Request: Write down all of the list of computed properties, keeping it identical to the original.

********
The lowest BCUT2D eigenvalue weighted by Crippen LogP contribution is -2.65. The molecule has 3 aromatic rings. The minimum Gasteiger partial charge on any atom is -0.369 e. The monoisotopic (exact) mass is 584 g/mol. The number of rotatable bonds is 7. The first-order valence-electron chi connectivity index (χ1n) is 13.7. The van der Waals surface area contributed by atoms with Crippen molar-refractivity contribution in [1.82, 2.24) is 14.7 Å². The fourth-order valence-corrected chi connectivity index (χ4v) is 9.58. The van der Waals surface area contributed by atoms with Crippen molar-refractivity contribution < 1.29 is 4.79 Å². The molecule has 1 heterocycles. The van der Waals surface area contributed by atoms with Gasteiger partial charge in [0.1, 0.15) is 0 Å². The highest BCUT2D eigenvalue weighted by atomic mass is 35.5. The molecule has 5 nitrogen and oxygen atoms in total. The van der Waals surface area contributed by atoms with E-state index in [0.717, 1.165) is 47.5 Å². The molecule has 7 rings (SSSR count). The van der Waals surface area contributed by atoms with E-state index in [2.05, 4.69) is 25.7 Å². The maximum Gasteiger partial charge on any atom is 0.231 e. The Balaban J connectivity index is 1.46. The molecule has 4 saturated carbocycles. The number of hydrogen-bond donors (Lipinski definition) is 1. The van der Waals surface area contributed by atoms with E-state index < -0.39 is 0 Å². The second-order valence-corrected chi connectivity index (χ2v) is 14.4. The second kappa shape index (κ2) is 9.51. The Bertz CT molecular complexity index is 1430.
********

The lowest BCUT2D eigenvalue weighted by Crippen LogP contribution is -2.65. The molecule has 3 aromatic rings. The minimum Gasteiger partial charge on any atom is -0.369 e. The monoisotopic (exact) mass is 584 g/mol. The number of rotatable bonds is 7. The first-order valence-electron chi connectivity index (χ1n) is 13.7. The van der Waals surface area contributed by atoms with Crippen molar-refractivity contribution in [1.82, 2.24) is 14.7 Å². The fourth-order valence-corrected chi connectivity index (χ4v) is 9.58. The van der Waals surface area contributed by atoms with Crippen molar-refractivity contribution < 1.29 is 4.79 Å². The molecule has 1 heterocycles. The van der Waals surface area contributed by atoms with Gasteiger partial charge in [0.1, 0.15) is 0 Å². The highest BCUT2D eigenvalue weighted by atomic mass is 35.5. The molecule has 5 nitrogen and oxygen atoms in total. The van der Waals surface area contributed by atoms with E-state index in [0.717, 1.165) is 47.5 Å². The molecule has 7 rings (SSSR count). The van der Waals surface area contributed by atoms with E-state index in [2.05, 4.69) is 25.7 Å². The maximum Gasteiger partial charge on any atom is 0.231 e. The Balaban J connectivity index is 1.46. The molecule has 4 saturated carbocycles. The number of hydrogen-bond donors (Lipinski definition) is 1. The van der Waals surface area contributed by atoms with E-state index < -0.39 is 0 Å². The second-order valence-corrected chi connectivity index (χ2v) is 14.4. The second kappa shape index (κ2) is 9.51. The Bertz CT molecular complexity index is 1430.